You’ve decided on the make and model of new car, now you’ve just got to make the choice between whether to go for a manual gearbox or an automatic. It’s a decision that is becoming increasingly common as automatic gearbox technology gets cheaper and greater numbers of affordable cars become available with self-shifters. We try to decide which is best.
What kinds of automatic are there?
There are three principle types of automatic transmission: the traditional hydraulic or torque converter, Continuously Variable Transmission (CVT) and semi-automatic which is sometimes known as robotised manual or automatic clutch.
In a torque converter gearbox, the clutch sitting between the engine and gearbox is replaced with a liquid coupling. A CVT operates by varying the diameter of a drive belt. This means there are no gear changes so it can feel very smooth. The downside is when you accelerate hard, the engine can suddenly feel as if it’s revving itself to pieces.
The semi-automatic uses a conventional clutch but this is operated automatically so the driver still only has brake and accelerator pedals. A variation of this set-up is the direct shift gearbox which uses two clutches. Rather than disengaging and re-engaging the clutch to change gear, direct shift effectively splits the gearbox in two. When you’re in an odd number gear, the even numbers are primed and ready to change. When the car changes gear, input shafts are swapped to the second gearbox making a swift, nearly seamless change.
What they cost to buy
Automatic gearboxes are more expensive than manuals because they require more technology and development. How much more depends on the particular car. If you’re buying a Toyota Yaris new, you will pay £1,000 more for an automatic. For a Volkswagen Golf the direct shift gearbox option costs £1,415 more. And on a Porsche 911, the firm’s PDK semi-auto is anywhere between £2,238 and £2,947 more expensive.
In the bad old days, automatics gulped fuel where manuals sipped. How times have changed
Automatic gearboxes are more complex and therefore more expensive to keep on the road than manuals. For a start, they frequently need to have their lubricants changed. And there are more components in them that can go wrong. As far as car insurance goes, it depends on the car. Some autos are in cheaper insurance groups; some cost more to cover because they’re more expensive to buy; and some are exactly the same.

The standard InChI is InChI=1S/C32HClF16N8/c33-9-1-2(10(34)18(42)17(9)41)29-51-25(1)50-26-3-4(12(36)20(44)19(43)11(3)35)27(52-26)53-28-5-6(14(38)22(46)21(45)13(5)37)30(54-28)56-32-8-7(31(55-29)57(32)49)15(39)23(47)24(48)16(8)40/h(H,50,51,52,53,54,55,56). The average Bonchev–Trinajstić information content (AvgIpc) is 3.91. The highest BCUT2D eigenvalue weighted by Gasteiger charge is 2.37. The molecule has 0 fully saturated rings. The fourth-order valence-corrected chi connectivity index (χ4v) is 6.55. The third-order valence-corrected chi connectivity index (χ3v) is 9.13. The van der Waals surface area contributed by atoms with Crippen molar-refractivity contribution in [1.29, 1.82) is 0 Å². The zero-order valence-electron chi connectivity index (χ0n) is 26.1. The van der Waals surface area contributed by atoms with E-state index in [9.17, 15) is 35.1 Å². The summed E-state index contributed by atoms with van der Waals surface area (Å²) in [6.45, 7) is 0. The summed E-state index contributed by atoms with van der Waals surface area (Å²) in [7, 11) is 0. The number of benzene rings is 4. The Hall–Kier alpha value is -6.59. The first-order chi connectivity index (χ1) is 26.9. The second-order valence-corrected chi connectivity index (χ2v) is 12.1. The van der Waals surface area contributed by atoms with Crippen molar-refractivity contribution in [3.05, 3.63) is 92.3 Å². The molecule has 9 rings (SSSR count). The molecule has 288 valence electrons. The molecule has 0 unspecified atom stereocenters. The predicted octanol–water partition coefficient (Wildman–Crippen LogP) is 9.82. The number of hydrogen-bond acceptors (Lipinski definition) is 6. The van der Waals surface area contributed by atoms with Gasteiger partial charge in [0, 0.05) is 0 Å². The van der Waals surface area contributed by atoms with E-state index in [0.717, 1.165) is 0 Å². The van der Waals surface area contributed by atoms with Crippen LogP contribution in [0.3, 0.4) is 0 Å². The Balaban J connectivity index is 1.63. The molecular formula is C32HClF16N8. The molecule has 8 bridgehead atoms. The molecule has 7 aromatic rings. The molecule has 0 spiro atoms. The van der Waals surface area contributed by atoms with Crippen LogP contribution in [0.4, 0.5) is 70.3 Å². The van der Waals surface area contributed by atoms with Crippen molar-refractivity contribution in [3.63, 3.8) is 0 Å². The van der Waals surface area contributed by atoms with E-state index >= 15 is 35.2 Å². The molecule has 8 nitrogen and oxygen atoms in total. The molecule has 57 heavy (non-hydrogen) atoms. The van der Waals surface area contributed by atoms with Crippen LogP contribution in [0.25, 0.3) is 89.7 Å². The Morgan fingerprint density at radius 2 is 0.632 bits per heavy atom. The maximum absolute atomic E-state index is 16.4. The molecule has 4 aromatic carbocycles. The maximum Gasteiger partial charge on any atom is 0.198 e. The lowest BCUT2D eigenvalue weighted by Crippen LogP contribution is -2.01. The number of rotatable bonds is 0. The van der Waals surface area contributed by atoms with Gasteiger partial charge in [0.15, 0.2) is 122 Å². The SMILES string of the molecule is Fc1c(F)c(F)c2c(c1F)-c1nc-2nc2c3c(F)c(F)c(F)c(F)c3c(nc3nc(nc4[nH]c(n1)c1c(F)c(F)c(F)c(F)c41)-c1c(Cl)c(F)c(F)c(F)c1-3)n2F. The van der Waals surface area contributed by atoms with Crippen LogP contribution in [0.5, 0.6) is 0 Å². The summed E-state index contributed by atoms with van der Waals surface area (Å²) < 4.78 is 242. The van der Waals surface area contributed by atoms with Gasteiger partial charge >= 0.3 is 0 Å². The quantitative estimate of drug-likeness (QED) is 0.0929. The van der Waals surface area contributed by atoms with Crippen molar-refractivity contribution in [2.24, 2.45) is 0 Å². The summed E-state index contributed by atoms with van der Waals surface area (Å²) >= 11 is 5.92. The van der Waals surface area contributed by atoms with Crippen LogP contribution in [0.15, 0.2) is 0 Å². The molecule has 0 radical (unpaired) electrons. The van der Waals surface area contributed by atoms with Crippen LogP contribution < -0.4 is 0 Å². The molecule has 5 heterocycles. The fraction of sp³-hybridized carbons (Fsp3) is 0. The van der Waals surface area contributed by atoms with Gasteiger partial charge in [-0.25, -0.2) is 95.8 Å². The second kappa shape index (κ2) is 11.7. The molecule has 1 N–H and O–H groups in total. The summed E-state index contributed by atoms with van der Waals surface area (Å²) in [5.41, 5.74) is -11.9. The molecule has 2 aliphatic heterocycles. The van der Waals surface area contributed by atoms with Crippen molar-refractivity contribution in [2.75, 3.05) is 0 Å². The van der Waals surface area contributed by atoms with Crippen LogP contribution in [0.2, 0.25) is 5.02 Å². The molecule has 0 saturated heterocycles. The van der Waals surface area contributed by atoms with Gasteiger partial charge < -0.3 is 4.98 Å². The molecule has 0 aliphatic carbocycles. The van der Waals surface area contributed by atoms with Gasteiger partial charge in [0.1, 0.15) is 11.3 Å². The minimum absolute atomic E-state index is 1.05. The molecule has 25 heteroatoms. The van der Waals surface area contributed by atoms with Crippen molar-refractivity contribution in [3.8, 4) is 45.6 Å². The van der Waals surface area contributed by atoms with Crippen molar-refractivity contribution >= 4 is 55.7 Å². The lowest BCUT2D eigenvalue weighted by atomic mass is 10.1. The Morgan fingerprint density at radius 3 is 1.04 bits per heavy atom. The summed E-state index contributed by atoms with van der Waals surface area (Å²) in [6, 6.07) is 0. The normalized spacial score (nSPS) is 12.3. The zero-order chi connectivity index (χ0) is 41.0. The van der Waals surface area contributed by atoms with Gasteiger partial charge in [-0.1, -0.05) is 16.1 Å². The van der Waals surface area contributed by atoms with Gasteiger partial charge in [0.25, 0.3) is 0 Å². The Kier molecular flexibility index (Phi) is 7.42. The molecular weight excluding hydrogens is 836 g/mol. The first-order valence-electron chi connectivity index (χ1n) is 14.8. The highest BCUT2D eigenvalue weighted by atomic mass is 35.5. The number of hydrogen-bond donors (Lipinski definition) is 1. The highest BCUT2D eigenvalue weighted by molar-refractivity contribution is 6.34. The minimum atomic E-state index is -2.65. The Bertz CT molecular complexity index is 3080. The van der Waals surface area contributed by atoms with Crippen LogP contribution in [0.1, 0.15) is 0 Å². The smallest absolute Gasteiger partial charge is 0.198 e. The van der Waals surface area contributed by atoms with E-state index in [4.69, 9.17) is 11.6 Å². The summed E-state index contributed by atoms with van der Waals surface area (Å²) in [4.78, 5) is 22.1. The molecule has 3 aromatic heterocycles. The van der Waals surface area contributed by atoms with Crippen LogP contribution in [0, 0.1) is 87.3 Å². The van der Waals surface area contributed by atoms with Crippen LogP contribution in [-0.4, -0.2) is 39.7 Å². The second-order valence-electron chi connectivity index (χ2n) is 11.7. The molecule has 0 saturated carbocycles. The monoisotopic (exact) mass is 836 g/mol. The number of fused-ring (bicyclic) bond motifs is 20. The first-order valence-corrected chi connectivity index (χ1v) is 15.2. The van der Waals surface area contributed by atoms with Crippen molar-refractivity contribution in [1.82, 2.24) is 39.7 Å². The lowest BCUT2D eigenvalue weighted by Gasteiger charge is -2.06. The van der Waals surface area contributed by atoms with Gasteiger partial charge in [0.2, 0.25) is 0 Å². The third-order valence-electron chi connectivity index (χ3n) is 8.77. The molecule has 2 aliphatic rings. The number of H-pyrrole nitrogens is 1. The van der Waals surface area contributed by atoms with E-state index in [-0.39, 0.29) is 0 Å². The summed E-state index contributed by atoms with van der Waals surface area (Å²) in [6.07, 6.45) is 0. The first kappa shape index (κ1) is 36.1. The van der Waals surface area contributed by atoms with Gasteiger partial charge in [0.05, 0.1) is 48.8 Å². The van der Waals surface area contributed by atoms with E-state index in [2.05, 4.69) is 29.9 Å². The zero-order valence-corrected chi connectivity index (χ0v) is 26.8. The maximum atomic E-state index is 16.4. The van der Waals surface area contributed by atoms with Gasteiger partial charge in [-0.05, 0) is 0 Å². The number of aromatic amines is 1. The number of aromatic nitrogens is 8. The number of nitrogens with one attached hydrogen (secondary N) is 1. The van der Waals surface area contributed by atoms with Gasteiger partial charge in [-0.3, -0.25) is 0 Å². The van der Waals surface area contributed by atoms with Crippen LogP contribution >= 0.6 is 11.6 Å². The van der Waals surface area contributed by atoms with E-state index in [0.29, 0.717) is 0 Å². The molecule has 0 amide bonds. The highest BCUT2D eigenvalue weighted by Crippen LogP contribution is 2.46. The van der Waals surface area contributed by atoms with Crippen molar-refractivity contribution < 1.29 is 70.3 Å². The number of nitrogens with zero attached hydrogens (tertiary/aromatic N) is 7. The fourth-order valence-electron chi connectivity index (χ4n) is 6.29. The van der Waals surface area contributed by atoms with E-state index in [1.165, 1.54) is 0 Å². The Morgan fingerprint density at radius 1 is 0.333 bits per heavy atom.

In the bad old days, automatic gearboxes were such clunky things that they only had three or four speeds when their manual equivalents had four or five. It meant automatics gulped fuel where manuals sipped. How times have changed. Now you can get a nine-speed automatic on cars such as the Land Rover Discovery Sport. Combined with software that knows exactly when to change gear for maximum engine efficiency, automatics can be the fuel-efficient option. Again though, this depends on the individual car.
Fun to drive
There can be fewer more satisfying feelings in a car than pushing a gear lever forwards to drop down a gear and feeling a surge of power beneath your right foot. Another great feeling is getting a hill start just right where you’re doing the apparently impossible of balancing clutch, accelerator and brake all at once. Automatics are functional but they don’t give you the connection with the engine that a manual gearbox does. There are exceptions: Ferraris now only come with an auto. But an automatic in a Ferrari is a far racier proposition than the self-shifter you get in the family shopper.
One of the biggest advantages of an automatic comes when you’re in slow-moving traffic – a regular occurrence for most of us. The automatic changes mean you’re not constantly pumping your left and right feet, which gets tiring and tedious in a manual.
Manual or automatic: The verdict
Out of our five questions, the manual wins twice, the auto once and there are two draws. The best conclusion is that there is no right answer to the manual versus automatic debate. It comes down to how you like your driving and what you’re prepared to pay.